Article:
Today, if you visit your primary care physician, he or she compares your current health to that of a typical human of your age and gender. Therein is the problem. There is no mass production of typical humans; each of us is custom made and slightly different, unique among the roughly seven billion people on this planet. We celebrate those differences, for they define our humanity. In that sense, every child’s mother is right when she calls her child special and precious, for we are, in so many wondrous ways.

Biologically, DNA variations and the genes expressed lead to our differing appearance, behavior, physiology and metabolic processes.  When combined with our varied lifestyles, environments, exercise patterns and food preferences, it is no surprise that we have different physical reactions to the same drugs and medical treatments. None of us is typical, yet today’s medicine treats us as if we are.

When you visit your physician in a few years, to what might he or she compare your current health? Ideally, it would be you at your very best, perhaps at age 25 when you were in peak physical and mental condition, at your optimum weight, and living a healthy lifestyle.  More to the point, your physician would then tailor your treatment based on a deep understanding of your unique genetic characteristics, your current condition, physical environment, and your body’s particular reactions to those treatments.  This is the promise of personalized medicine – earlier and more effective treatment tailored specifically for you.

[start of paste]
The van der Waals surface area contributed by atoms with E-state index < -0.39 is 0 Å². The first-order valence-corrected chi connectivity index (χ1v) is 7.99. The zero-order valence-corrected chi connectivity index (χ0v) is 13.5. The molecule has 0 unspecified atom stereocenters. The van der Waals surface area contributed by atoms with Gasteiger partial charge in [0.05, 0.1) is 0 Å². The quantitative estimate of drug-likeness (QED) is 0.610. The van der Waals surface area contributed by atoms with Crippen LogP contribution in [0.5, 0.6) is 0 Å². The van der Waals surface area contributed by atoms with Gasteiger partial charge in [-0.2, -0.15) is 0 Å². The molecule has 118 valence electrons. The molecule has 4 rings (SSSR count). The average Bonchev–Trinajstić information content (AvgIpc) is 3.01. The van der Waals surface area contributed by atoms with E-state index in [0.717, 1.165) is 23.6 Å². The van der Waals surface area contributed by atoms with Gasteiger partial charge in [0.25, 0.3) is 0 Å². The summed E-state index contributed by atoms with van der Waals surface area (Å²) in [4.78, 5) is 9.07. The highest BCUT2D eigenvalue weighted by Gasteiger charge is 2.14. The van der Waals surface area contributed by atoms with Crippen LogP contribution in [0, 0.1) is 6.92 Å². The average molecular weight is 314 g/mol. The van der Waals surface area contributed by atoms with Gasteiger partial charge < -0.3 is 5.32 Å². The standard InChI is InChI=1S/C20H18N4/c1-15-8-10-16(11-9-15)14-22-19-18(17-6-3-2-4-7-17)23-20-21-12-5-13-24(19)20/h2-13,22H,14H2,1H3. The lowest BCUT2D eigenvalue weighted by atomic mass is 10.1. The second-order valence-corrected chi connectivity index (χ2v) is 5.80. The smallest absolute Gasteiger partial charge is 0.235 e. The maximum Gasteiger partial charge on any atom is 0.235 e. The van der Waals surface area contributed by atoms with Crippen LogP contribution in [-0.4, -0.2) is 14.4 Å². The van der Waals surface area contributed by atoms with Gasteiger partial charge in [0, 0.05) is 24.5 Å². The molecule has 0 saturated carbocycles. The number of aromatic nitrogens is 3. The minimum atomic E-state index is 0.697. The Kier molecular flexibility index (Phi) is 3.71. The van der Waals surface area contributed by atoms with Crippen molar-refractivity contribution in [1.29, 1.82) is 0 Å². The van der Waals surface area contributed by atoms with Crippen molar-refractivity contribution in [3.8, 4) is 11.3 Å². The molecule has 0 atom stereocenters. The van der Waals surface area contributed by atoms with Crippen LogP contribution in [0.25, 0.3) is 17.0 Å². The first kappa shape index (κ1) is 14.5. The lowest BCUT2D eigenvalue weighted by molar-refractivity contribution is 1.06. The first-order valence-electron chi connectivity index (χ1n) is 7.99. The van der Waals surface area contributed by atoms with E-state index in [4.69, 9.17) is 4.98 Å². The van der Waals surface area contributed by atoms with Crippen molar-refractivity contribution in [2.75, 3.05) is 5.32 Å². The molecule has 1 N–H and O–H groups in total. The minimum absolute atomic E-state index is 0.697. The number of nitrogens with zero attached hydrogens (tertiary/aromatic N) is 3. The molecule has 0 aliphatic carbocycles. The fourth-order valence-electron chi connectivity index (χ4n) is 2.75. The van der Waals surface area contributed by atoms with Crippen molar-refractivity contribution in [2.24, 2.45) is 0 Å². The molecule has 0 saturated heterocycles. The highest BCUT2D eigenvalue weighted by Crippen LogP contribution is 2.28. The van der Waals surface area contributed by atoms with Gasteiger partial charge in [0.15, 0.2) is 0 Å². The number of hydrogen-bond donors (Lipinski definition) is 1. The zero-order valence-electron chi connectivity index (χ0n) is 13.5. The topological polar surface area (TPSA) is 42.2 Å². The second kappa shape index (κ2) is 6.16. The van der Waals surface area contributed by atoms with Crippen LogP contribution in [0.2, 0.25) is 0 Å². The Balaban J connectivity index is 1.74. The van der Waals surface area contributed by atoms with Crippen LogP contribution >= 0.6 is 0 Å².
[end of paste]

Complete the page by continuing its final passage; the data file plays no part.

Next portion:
Our DNA is the personal operating manual that directs our cells and physiology.  Understanding that is essential to personalized medicine, but it is not enough. We also need inexpensive and routine diagnostics that can compare the “current you” and the “healthiest possible you” to determine what is wrong.

All of this is analogous to how we now diagnose automobile problems.  In addition to inspecting the vehicle, all mechanics read the data captured by the vehicle’s onboard monitoring electronics. That data include the vehicle’s history of operation and all deviations from the factory-defined standard. While you drive, the vehicle continually monitors itself, raising alarms if there are problems.

Just as the best car repair is the one you never need, the best health care is treatment you never need because you are well. The next best case is early intervention that alerts you and your caregivers before serious issues develop.  Late intervention when you are very sick is both damaging to you and expensive for all of us.

As with DNA sequencing, new technologies are bringing the medical diagnostics version of personal monitoring ever closer, allowing each of us to track our physiology and lifestyle. There are already smartphone apps that can measure heart rate and lung function, wearable devices that monitor exercise and sleep functions, and wireless meters for glucose monitoring. Some individuals in the quantified self community are now measuring their bodies in ways that were heretofore only possible in a research environment. Via microfluidics, nanotechnology, robotics, advanced computing and other technologies, the Star Trek tricorder is on the horizon.